The step-by-step photo procedures also contain many additional photos that show how to install high-performance components, modify stock components for special applications, or even call attention to assembly steps that are critical to proper operation or safety. These are labeled with unique icons. These symbols represent an idea, and photos marked with the icons contain important, specialized information.
Here are some of the icons found in Workbench® books:
Calls special attention to a step or procedure, so that the procedure is correctly performed. This prevents damage to a vehicle, system, or component.
Illustrates a method or alternate method of performing a rebuild step that will save money but still give acceptable results.
Illustrates a fastener that must be properly tightened with a torque wrench at this point in the rebuild. The torque specs are usually provided in the step.
Illustrates the use of a special tool that may be required or can make the job easier (caption with photo explains further).
Indicates a procedure or modification that can improve performance. Step most often applies to high-performance or racing engines.
Indicates that a component must be inspected to ensure proper operation of the engine.
Illustrates a precision measurement or adjustment that is required at this point in the rebuild.
Professional Mechanic Tip—
Illustrates a step in the rebuild that non-professionals may not know. It may illustrate a shortcut, or a trick to improve reliability, prevent component damage, etc.
Illustrates a point in the rebuild where the reader should write down a particular measurement, size, part number, etc. for later reference or photograph a part, area or system of the vehicle for future reference.
Tech Tips provide brief coverage of important subject matter that doesn’t naturally fall into the text or step-by-step procedures of a chapter. Tech Tips contain valuable hints, important info, or outstanding products that professionals have discovered after years of work. These will add to your understanding of the process, and help you get the most power, economy, and reliability from your engine.
This is a classic Muncie bolt pattern and case. It’s a standard M20 model.
To understand the evolution of the Muncie 4-speed you have to look at a series of engineering platforms that led to the final design of this transmission. The Muncie design has roots going back to 1935. I took the time to research the patent number that is cast into most Muncie main cases. It is U.S. Patent Number 3,088,336 (see Appendix). You will see that James W. Fodrea designed the patent; no other engineers are listed. If you look closely, you’ll see that the patent drawings look nothing like the Muncie 4-speed but rather like the BorgWarner T10! Therefore, the Muncie patent is basically a design for the layout of a 4-speed transmission. This “layout” is a 4-speed transmission with four forward gear ratios in the main case, a midplate bearing support, and a reverse gearset in the extension housing.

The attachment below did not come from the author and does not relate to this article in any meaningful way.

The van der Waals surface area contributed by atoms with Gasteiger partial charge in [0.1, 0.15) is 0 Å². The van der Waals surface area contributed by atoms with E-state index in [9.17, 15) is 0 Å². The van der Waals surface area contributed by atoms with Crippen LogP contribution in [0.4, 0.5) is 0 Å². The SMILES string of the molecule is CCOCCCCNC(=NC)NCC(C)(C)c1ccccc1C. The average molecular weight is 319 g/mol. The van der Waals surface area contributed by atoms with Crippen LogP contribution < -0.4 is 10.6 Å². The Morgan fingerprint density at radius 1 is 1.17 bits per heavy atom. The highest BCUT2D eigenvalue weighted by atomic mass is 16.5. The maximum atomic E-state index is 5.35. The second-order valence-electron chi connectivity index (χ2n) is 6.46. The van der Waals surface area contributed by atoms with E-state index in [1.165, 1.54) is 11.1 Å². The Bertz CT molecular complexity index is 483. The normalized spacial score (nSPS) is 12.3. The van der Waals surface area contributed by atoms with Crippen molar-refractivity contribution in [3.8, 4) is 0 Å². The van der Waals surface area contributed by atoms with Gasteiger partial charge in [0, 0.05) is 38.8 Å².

BorgWarner was a company founded in 1928 from the merger of Borg and Beck (founded in 1904) and Warner Gear (founded in 1901). They designed a 3-speed transmission, the T85, which was originally used in the 1935 Chrysler Airflow. It was used right up to 1971 in the Ford Pickup F100 with an overdrive. The T10 shares the same case design, gear centers, and 3-4 synchronizer as the T85. The cases have a distinctive similar size, shape, and cover-bolt pattern.
If you look at Fodrea’s 4-speed patent drawings you can clearly see it was based on the T85 platform. His brilliant and well-thought-out idea was to make it into a 4-speed. It’s important to understand that in 1956 General Motors didn’t have the money for the Corvette program. Zora Arkus-Duntov wanted to use the design of General Motors’ employee James Fodrea. BorgWarner was probably the foremost manual transmission manufacturer at the time, and basically wrote the book on manual transmission design. (They are credited with hundreds of manual transmission patents.) It is therefore no surprise that a decision was made for BorgWarner to manufacture this 4-speed transmission based on the GM concept drawings and Fodrea’s patent. It was a very logical decision: Tooling costs would be minimal because hobs, castings, and certain components could be used from the T85 platform. This would be the fastest and most cost-effective way to put a 4-speed into a Corvette with very little risk. Many Corvette restoration books share the common misconception that the 4-speed T10 and Muncie are two separate entities. They are not; the Muncie evolved from the T10.
James Fodrea and Alice Henman are on the way to visit the Muncie plant in 1957. Fodrea was the GM engineer whose name is listed on the design patent for the Muncie. Although he is seen with a 1957 Corvette, which came with a T10 4-speed, the design of the T10 and Muncie share the same features.
This is how the Muncie countergear’s design evolved.